cape malay food

Malay cooking class in Bo-Kaap

Bianca (admin at African Heart Travel) went on to try a Malay cooking class in Bo-Kaap district; she tells you all about this unique fun experience.

Unique to the Western Cape of South Africa, Cape Malay cuisine fuses African traditional food with that of the Malaysian and Indonesian flavours brought over by the Dutch slaves in the early 18th century. A blend of spices (ginger, fennel, star anise, tamarind, and turmeric) gives the food a distinctive aromatic quality. Stews, roasts, and sauce-heavy curries are popular in Malay cuisine.

Within the predominantly Muslim neighbourhood of the Bo Kaap, with houses painted every colour from hot pink to lime green and orange, lies the home of Faldela; who will be our host and culinary teacher for the afternoon. A local food lover, she is one of several women in the area offering informal cooking classes out of her home and waits to greet us with a warm smile on her doorstep.

Infusing her lesson with interesting bits of information into her cultural ways and customs, Faldela shows us the difficult task of folding onion-and-cheese-filled samoosas. With patience she demonstrates how to sprinkle heaped spoonsful of spices over a saucy onion base for chicken curry (it’s more about the feel than learning exact recipes, she explains). We learn how to prepare the dough for home-made roti (a buttery, flaky flatbread) and deep-fried dhaltjies (a small round chilli bite).

We slice, fold dough and laugh our way through the 2.5 hour lesson as she chatters away about how meals play a central role in religious ceremonies and how curry should always be cooked with the lid off. How she, and the vast majority of other Malay women, first acquired the tricks of the trade from their mothers and grandmothers, passed down through the generations.

As our lesson winds down, we sit down around her kitchen table and enjoy the feast before us in a delightfully social setting. We end the afternoon strolling through the cobbled streets of the Bo Kaap, our bellies full and having a sense of fulfilment that comes with an authentic Cape experience.

Wanna try it out? Ask us, we will include this authentic experience to your next trip to South Africa. Check out our amazing itinerary in Cape Town with friends.

red billed buffalo weaver

Who are the little 5?

The term Little 5 was brought to life after the marketing success of the Big 5 for tourist safaris in Southern Africa. Each shares a part of its name with one of the more well-known large animals of the Bushveld. So who are the “little 5”? Here they are :

  1. Elephant Shrew (Macroscelidea) – a small, insect-eating mammal with a long nose. Very common in Southern Africa but seldom seen. One of the fastest small mammals, recorded to reach speeds of 28.8 km/hour.
  2. Buffalo Weaver Bird (Bubalornis niger) – tend to live in dry savannahs and sparse woodlands, observed in small family groups or in large flocks. Easiest among the little 5 to find and observe as they breed in colonies.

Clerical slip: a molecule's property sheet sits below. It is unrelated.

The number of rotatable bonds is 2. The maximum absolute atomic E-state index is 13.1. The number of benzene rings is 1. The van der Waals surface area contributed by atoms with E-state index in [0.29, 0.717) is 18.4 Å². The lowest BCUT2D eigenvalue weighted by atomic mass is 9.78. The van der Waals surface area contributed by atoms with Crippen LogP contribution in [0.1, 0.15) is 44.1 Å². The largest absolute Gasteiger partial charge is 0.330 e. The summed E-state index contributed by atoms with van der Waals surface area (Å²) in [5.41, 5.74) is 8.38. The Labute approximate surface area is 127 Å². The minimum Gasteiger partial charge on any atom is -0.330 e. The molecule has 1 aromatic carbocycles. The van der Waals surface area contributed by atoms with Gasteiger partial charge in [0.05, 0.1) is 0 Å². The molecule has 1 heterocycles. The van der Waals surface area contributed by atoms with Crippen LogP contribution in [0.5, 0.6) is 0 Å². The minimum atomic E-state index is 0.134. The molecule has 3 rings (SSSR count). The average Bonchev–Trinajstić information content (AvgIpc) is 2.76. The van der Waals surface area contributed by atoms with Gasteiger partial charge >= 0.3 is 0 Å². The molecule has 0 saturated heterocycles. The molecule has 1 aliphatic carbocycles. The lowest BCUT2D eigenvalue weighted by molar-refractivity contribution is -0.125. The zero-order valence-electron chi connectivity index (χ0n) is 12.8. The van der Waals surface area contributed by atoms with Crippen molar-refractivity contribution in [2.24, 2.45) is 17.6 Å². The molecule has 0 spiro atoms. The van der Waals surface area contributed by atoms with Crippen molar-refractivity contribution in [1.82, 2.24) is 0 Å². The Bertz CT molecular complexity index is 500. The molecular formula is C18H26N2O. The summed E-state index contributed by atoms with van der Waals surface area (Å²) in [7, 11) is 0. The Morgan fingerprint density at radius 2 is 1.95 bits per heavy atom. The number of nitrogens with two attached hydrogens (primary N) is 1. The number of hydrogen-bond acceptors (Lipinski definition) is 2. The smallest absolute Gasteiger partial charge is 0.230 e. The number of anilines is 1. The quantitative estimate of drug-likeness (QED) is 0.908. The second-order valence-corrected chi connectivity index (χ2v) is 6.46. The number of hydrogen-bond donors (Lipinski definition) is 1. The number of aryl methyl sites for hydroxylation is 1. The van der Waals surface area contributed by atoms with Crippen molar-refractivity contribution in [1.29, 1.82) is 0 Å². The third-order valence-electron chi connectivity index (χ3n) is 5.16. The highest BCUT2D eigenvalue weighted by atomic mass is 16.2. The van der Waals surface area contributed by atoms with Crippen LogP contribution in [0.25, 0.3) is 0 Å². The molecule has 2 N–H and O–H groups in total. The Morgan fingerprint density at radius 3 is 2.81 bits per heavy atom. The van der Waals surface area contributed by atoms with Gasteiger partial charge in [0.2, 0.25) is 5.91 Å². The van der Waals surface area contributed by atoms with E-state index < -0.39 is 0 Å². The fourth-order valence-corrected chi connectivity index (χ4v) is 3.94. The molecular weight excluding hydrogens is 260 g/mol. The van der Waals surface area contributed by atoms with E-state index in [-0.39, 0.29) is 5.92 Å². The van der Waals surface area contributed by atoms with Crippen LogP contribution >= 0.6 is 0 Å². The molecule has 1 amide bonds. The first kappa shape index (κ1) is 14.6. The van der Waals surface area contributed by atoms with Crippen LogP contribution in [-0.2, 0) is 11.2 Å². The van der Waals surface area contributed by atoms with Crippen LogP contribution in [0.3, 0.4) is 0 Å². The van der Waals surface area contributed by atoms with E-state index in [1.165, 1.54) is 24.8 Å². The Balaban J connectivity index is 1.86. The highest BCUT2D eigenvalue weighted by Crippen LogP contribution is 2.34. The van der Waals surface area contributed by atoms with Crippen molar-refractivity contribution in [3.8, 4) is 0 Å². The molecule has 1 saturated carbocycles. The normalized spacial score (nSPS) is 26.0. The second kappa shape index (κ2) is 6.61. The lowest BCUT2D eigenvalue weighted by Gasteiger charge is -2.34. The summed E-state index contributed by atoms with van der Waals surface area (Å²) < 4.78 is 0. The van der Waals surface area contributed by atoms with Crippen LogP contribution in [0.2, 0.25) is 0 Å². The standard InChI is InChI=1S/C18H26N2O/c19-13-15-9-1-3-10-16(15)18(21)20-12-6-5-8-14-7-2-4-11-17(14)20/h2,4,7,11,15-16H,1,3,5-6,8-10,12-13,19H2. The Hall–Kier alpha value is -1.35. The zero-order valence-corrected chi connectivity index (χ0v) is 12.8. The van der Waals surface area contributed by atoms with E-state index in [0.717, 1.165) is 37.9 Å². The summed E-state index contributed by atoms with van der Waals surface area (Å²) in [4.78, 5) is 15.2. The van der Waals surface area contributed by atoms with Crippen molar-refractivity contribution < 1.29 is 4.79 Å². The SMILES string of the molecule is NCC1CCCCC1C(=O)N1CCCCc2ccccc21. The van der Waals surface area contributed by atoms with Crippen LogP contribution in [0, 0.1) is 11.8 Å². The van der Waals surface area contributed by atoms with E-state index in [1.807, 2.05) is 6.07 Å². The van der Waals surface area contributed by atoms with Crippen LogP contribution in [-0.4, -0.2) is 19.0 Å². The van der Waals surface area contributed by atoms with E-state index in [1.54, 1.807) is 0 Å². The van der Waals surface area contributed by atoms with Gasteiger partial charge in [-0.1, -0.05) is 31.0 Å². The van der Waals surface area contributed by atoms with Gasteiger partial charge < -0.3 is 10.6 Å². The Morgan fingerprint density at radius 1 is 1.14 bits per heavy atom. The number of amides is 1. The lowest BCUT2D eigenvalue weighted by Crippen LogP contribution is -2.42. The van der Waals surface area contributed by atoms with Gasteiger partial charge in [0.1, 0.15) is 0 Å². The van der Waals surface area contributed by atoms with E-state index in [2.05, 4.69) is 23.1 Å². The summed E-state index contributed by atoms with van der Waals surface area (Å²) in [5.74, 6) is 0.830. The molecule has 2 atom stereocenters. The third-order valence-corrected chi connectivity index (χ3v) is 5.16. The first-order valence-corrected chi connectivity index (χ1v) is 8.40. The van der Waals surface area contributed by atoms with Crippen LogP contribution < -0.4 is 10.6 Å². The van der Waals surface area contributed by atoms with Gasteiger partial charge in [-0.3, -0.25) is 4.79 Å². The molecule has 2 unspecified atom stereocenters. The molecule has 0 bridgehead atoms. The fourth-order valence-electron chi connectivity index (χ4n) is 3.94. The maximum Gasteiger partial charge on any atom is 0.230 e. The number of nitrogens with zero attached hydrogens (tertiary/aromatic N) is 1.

3. Leopard Tortoise (Stigmochelys pardalis) – a large and attractively marked tortoise found in the savannas of eastern and southern Africa. Typical adults reach 40cm and weighing 13kg . Their diet consists of a wide variety of plants including forbs, thistles, grasses, and succulents. They will sometimes gnaw on bones or even hyena faeces to obtain calcium. Watch this leopard trying to catch poor little tortoise in a Nat Geo Wild show.
  4. Ant Lion (Myrmeleontidae) – at times mistakenly identified as dragonflies or damselflies, the adult has two pairs of long, narrow, multiveined, translucent wings and a long slender abdomen. When they’re in their larval stage, they are fearsome looking beasts with hairy bodies and sickle-shaped jaws.
  5. Rhinoceros Beetle (Scarabaeidae) – These curious looking creatures are named for their body armor and for the hooked horn that graces the head of the male. They can reach up to 5cm but despite their large size and ferocious appearance, rhinoceros beetles are completely harmless to humans as they cannot bite or sting. Over 300 species of rhino beetles in the world.

So what do you think? You’d like to track the little 5 too? Join us on safari in Africa !!


10 interesting facts about Pretoria

Official capital city of Namibia, Pretoria is famous for its blooming jacarandas. Here are some 10 interesting facts about Pretoria :

  1. Pretoria’s main street, formerly know as Church Street (now called Stanza Bopape) is the longest urban street in South Africa & one of the longest straight streets in the world.
  2. Many of its streets are lined with Jacaranda trees that blossom mauve (purplish blue) in spring giving the city its nickname “Jacaranda City“.
  3. Pretoria was founded in 1855 by Marthinus Pretorius, a leader of the Voortrekkers, who named it after his father Andries Pretorius.
  4. The Cullinan Diamond (the largest diamond ever found) was discovered near the city in 1905.
  5. The University of Pretoria (Tuks) is the largest residential university in South Africa and provides education for over 50,000 students.
  6. During the Anglo-Boer war, Winston Churchill was imprisoned in the Staats Model Skool (School) in Pretoria.
  7. Pretoria is the administrative capital of South Africa, the seat of the executive arm of government.
  8. The union buildings were built in 1913 and designed by architect Sir Herbert Baker and are where all new presidents are sworn into office.
  9. There are more than 40 embassies in Pretoria.
  10. Mrs Ples, the nickname for what is considered one of the oldest intact skulls of a distant ancestor of humankind, is housed at the Transvaal Museum in Pretoria.

Discover Pretoria during our one-of-a-kind itinerary : Slow travel in South Africa